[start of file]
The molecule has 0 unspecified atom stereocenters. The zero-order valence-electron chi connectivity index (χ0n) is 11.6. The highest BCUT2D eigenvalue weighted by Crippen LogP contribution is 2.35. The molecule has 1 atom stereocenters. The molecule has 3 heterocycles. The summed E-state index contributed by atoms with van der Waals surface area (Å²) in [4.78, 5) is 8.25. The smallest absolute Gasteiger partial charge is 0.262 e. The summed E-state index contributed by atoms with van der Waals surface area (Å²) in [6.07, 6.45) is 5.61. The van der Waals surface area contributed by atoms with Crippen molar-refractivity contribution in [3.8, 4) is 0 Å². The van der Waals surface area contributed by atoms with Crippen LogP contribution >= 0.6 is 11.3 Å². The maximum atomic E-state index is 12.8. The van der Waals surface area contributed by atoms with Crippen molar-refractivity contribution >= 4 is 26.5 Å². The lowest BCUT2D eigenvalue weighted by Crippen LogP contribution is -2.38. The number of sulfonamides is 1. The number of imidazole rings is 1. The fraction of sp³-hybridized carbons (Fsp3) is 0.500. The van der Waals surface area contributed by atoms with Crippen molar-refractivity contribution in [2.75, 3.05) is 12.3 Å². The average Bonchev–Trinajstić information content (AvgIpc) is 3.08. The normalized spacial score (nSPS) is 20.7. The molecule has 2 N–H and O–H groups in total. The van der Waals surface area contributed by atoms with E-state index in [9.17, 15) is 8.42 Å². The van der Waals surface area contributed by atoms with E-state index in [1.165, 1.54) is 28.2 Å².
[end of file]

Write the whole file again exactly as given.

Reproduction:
The molecule has 0 unspecified atom stereocenters. The zero-order valence-electron chi connectivity index (χ0n) is 11.6. The highest BCUT2D eigenvalue weighted by Crippen LogP contribution is 2.35. The molecule has 1 atom stereocenters. The molecule has 3 heterocycles. The summed E-state index contributed by atoms with van der Waals surface area (Å²) in [4.78, 5) is 8.25. The smallest absolute Gasteiger partial charge is 0.262 e. The summed E-state index contributed by atoms with van der Waals surface area (Å²) in [6.07, 6.45) is 5.61. The van der Waals surface area contributed by atoms with Crippen molar-refractivity contribution in [3.8, 4) is 0 Å². The van der Waals surface area contributed by atoms with Crippen LogP contribution >= 0.6 is 11.3 Å². The maximum atomic E-state index is 12.8. The van der Waals surface area contributed by atoms with Crippen molar-refractivity contribution >= 4 is 26.5 Å². The lowest BCUT2D eigenvalue weighted by Crippen LogP contribution is -2.38. The number of sulfonamides is 1. The number of imidazole rings is 1. The fraction of sp³-hybridized carbons (Fsp3) is 0.500. The van der Waals surface area contributed by atoms with Crippen molar-refractivity contribution in [2.75, 3.05) is 12.3 Å². The average Bonchev–Trinajstić information content (AvgIpc) is 3.08. The normalized spacial score (nSPS) is 20.7. The molecule has 2 N–H and O–H groups in total. The van der Waals surface area contributed by atoms with E-state index in [9.17, 15) is 8.42 Å². The van der Waals surface area contributed by atoms with E-state index in [1.165, 1.54) is 28.2 Å².